By Joan Larsen
Lying between New Zealand and Antarctica, a series of rugged and remote islands sit like silent sentinels in the harshest seas on Earth, those of the Great Southern Ocean. Centuries ago, people gave up trying to live on them, surrendering them to their animal counterparts who learned to survive on them.
Exploring these small dots on the globe had been my childhood dream. Few humans were allowed on them, making them far more intriguing. I wanted to be one of the first to set foot on each of them. It took half a lifetime to find a way.
Accessible only by icebreaker or large ship, New Zealand’s Sub-Antarctic Islands are now governed by the Hooker’s sea lion. On unforgettable Enderby Island, it is these weighty sea lions who determine how any human activity takes place, and not the other way around. Weighing up to a thousand pounds, Hooker’s sea lions are capable of climbing mountains, scaling rocks and blubbering their way across very difficult terrain.
I have spent considerable time among even larger elephant seals in the polar regions, so they couldn’t be all that scary. I was wrong. The large males – called beachmasters – owned the island. Each had a harem of delectable females that they protected jealously. The wannabe beachmasters, hanging around on the fringes of the beach, were big lads – keen to get in on the action. While we didn’t see serious fighting, the demonstrations of strength by butting heads and opening their huge mouths to display rows of teeth, kept the wannabes out in the water.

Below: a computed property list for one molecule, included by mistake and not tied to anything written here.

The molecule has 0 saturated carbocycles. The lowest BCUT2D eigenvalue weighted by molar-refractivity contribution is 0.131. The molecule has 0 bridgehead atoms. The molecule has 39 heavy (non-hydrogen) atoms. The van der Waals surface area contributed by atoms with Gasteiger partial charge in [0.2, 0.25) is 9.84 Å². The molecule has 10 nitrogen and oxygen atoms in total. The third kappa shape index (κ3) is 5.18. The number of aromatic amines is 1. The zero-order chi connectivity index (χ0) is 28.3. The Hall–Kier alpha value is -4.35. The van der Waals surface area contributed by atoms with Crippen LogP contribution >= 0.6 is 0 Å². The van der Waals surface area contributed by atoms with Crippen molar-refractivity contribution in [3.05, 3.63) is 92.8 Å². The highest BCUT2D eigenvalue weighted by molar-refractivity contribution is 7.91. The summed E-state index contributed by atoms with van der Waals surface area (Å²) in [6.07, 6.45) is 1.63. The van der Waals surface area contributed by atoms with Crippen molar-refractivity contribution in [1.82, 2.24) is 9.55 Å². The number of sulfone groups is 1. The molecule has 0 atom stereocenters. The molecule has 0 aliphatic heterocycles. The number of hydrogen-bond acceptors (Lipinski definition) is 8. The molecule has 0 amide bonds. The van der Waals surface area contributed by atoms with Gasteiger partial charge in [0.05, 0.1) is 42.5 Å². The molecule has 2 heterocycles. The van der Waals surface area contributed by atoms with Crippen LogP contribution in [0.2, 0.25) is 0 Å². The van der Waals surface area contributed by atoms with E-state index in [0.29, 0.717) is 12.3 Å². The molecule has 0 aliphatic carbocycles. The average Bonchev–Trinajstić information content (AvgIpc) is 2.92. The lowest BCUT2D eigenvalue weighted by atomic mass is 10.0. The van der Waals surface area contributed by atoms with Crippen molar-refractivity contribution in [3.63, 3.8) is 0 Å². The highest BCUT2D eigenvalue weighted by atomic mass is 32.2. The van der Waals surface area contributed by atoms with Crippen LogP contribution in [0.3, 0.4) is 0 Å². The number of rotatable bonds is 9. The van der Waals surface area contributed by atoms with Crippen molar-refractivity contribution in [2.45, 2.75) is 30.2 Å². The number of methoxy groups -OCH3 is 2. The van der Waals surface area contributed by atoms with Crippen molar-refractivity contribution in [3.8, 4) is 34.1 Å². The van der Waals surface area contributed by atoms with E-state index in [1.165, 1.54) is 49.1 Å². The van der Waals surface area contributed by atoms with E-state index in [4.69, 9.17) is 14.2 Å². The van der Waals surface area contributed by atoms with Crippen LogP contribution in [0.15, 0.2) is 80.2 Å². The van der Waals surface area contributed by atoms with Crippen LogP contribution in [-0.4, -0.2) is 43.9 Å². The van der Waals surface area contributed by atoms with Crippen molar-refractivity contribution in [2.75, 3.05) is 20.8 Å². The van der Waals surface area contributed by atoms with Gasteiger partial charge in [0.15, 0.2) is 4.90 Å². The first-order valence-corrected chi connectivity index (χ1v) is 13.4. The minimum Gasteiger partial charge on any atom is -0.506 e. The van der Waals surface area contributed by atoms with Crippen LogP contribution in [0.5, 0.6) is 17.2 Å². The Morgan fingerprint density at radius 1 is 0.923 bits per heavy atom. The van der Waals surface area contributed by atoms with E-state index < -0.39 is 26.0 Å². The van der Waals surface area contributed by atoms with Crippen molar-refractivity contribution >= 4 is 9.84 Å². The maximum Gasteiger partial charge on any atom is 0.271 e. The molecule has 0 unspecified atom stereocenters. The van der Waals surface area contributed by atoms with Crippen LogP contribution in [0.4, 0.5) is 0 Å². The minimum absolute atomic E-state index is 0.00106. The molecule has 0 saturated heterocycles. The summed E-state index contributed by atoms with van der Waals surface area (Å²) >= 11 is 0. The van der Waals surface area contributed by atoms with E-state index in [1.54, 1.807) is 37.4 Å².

Hooker’s are the rarest of the sea lions and I was seeing most of the world’s population right here. On other less remote islands I have visited, animals have become scared of humans. The opposite is true of Enderby. The animals and birds see so few humans that they approach without hesitation. A series of blood-curdling gargles preceded by a large bark behind me was enough to have me facing the beachmaster, with me trying to back away without running. He may look like a blob but he could move like a champion. And this champion was protecting his home and his harem. I was the interloper and he wanted me gone.
In my fascination with the wild life at the Enderby beach, I had missed the group going for the round the island “hike”, quite a strenuous excursion on foot. A guide, carrying a long stick, said he would help me catch up.
And so we climbed into a sand dune area, reminding me of the dunes of Lake Michigan in America.Well… except that in two separate deep hollows, two Hooker’s beachmasters were taking a snooze. We had disturbed their naps and they let us know it. For, in an instant, this huge blob of blubber rose up and moved faster than I had ever seen a marine mammal move. “Don’t move”, the guide said. With that stick he hit him on the snout while telling me to walk very quickly into the forest. He followed.
But in that flash of time as he raised his stick, I noticed that my guide had no fingers, only a thumb on each hand. I naturally said nothing. But if I wasn’t wary already, I was now. The beachmasters had won more than one encounter with this man.
The world-renowned rata forest, an area of old misshapen trees, covered with mosses and lichen, woven into a Hansel-and-Gretel unreal setting, was stunning to walk through. The rare species of birds could be heard singing their hearts out in the trees. Hidden in the roots and sometimes appearing were the most rare and elusive penguins in the entire world – the solitary and shy yellow-eyed penguin that we had come so far to see.